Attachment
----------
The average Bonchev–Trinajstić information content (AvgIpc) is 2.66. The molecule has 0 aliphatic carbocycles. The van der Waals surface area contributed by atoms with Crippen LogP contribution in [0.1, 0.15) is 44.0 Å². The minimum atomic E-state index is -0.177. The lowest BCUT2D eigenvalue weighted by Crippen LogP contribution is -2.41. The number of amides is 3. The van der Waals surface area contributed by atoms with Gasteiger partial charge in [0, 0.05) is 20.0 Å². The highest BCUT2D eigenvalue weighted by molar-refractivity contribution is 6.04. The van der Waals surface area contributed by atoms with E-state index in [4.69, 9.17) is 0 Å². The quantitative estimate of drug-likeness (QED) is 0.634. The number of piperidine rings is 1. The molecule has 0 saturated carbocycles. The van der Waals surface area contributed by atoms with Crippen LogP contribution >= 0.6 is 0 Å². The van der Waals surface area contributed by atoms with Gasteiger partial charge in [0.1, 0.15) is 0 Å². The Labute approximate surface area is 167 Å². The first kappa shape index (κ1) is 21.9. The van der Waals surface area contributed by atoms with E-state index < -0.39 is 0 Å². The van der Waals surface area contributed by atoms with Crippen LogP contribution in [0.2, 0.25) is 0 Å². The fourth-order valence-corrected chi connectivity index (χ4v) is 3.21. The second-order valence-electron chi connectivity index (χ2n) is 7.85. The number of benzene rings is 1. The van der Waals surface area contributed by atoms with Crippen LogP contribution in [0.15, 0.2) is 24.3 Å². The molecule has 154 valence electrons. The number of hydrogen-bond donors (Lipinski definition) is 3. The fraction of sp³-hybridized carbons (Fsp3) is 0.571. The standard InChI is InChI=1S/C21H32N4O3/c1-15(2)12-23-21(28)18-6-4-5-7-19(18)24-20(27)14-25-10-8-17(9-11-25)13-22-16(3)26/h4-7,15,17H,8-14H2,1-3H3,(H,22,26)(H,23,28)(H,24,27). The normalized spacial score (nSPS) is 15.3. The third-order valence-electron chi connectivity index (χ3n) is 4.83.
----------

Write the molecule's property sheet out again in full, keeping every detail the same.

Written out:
The average Bonchev–Trinajstić information content (AvgIpc) is 2.66. The molecule has 0 aliphatic carbocycles. The van der Waals surface area contributed by atoms with Crippen LogP contribution in [0.1, 0.15) is 44.0 Å². The minimum atomic E-state index is -0.177. The lowest BCUT2D eigenvalue weighted by Crippen LogP contribution is -2.41. The number of amides is 3. The van der Waals surface area contributed by atoms with Gasteiger partial charge in [0, 0.05) is 20.0 Å². The highest BCUT2D eigenvalue weighted by molar-refractivity contribution is 6.04. The van der Waals surface area contributed by atoms with E-state index in [4.69, 9.17) is 0 Å². The quantitative estimate of drug-likeness (QED) is 0.634. The number of piperidine rings is 1. The molecule has 0 saturated carbocycles. The van der Waals surface area contributed by atoms with Crippen LogP contribution >= 0.6 is 0 Å². The van der Waals surface area contributed by atoms with Gasteiger partial charge in [0.1, 0.15) is 0 Å². The Labute approximate surface area is 167 Å². The first kappa shape index (κ1) is 21.9. The van der Waals surface area contributed by atoms with E-state index < -0.39 is 0 Å². The van der Waals surface area contributed by atoms with Crippen LogP contribution in [0.2, 0.25) is 0 Å². The fourth-order valence-corrected chi connectivity index (χ4v) is 3.21. The second-order valence-electron chi connectivity index (χ2n) is 7.85. The number of benzene rings is 1. The van der Waals surface area contributed by atoms with Crippen LogP contribution in [0.15, 0.2) is 24.3 Å². The molecule has 154 valence electrons. The number of hydrogen-bond donors (Lipinski definition) is 3. The fraction of sp³-hybridized carbons (Fsp3) is 0.571. The standard InChI is InChI=1S/C21H32N4O3/c1-15(2)12-23-21(28)18-6-4-5-7-19(18)24-20(27)14-25-10-8-17(9-11-25)13-22-16(3)26/h4-7,15,17H,8-14H2,1-3H3,(H,22,26)(H,23,28)(H,24,27). The normalized spacial score (nSPS) is 15.3. The third-order valence-electron chi connectivity index (χ3n) is 4.83.